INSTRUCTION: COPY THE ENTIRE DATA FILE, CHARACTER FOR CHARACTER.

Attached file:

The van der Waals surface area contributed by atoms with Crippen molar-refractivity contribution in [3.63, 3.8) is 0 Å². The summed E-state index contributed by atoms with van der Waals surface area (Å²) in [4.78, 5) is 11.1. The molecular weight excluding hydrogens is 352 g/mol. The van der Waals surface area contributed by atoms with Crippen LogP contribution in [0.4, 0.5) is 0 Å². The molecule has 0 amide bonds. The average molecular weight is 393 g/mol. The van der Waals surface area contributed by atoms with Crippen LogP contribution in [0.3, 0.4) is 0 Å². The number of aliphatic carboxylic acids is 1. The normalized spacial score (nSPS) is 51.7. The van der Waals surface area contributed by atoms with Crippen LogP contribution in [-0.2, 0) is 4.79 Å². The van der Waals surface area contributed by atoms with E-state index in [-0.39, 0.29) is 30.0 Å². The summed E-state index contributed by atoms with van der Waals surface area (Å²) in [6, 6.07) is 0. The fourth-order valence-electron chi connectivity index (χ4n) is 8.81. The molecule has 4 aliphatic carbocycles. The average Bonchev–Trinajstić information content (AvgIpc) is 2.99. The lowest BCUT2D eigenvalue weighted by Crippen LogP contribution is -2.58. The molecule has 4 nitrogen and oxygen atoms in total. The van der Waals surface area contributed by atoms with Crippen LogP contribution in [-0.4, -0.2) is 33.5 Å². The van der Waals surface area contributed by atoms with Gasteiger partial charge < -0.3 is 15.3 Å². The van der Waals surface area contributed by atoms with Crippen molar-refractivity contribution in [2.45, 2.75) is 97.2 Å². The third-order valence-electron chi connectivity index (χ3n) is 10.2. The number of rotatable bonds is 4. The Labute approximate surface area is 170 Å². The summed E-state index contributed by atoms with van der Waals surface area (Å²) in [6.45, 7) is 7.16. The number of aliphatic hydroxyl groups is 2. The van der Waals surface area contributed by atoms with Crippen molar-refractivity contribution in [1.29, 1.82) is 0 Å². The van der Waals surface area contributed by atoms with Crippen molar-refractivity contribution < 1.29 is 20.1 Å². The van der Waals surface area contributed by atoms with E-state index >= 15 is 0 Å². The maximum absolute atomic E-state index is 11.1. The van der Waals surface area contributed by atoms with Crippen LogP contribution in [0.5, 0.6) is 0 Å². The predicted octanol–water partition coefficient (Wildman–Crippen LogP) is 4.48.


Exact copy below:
The van der Waals surface area contributed by atoms with Crippen molar-refractivity contribution in [3.63, 3.8) is 0 Å². The summed E-state index contributed by atoms with van der Waals surface area (Å²) in [4.78, 5) is 11.1. The molecular weight excluding hydrogens is 352 g/mol. The van der Waals surface area contributed by atoms with Crippen LogP contribution in [0.4, 0.5) is 0 Å². The molecule has 0 amide bonds. The average molecular weight is 393 g/mol. The van der Waals surface area contributed by atoms with Crippen LogP contribution in [0.3, 0.4) is 0 Å². The number of aliphatic carboxylic acids is 1. The normalized spacial score (nSPS) is 51.7. The van der Waals surface area contributed by atoms with Crippen LogP contribution in [-0.2, 0) is 4.79 Å². The van der Waals surface area contributed by atoms with E-state index in [-0.39, 0.29) is 30.0 Å². The summed E-state index contributed by atoms with van der Waals surface area (Å²) in [6, 6.07) is 0. The fourth-order valence-electron chi connectivity index (χ4n) is 8.81. The molecule has 4 aliphatic carbocycles. The average Bonchev–Trinajstić information content (AvgIpc) is 2.99. The lowest BCUT2D eigenvalue weighted by Crippen LogP contribution is -2.58. The molecule has 4 nitrogen and oxygen atoms in total. The van der Waals surface area contributed by atoms with Crippen LogP contribution in [-0.4, -0.2) is 33.5 Å². The van der Waals surface area contributed by atoms with Gasteiger partial charge < -0.3 is 15.3 Å². The van der Waals surface area contributed by atoms with Crippen molar-refractivity contribution in [2.45, 2.75) is 97.2 Å². The third-order valence-electron chi connectivity index (χ3n) is 10.2. The number of rotatable bonds is 4. The Labute approximate surface area is 170 Å². The summed E-state index contributed by atoms with van der Waals surface area (Å²) in [6.45, 7) is 7.16. The number of aliphatic hydroxyl groups is 2. The van der Waals surface area contributed by atoms with Crippen molar-refractivity contribution in [1.29, 1.82) is 0 Å². The van der Waals surface area contributed by atoms with Crippen molar-refractivity contribution < 1.29 is 20.1 Å². The van der Waals surface area contributed by atoms with E-state index >= 15 is 0 Å². The maximum absolute atomic E-state index is 11.1. The van der Waals surface area contributed by atoms with Crippen LogP contribution in [0.5, 0.6) is 0 Å². The predicted octanol–water partition coefficient (Wildman–Crippen LogP) is 4.48.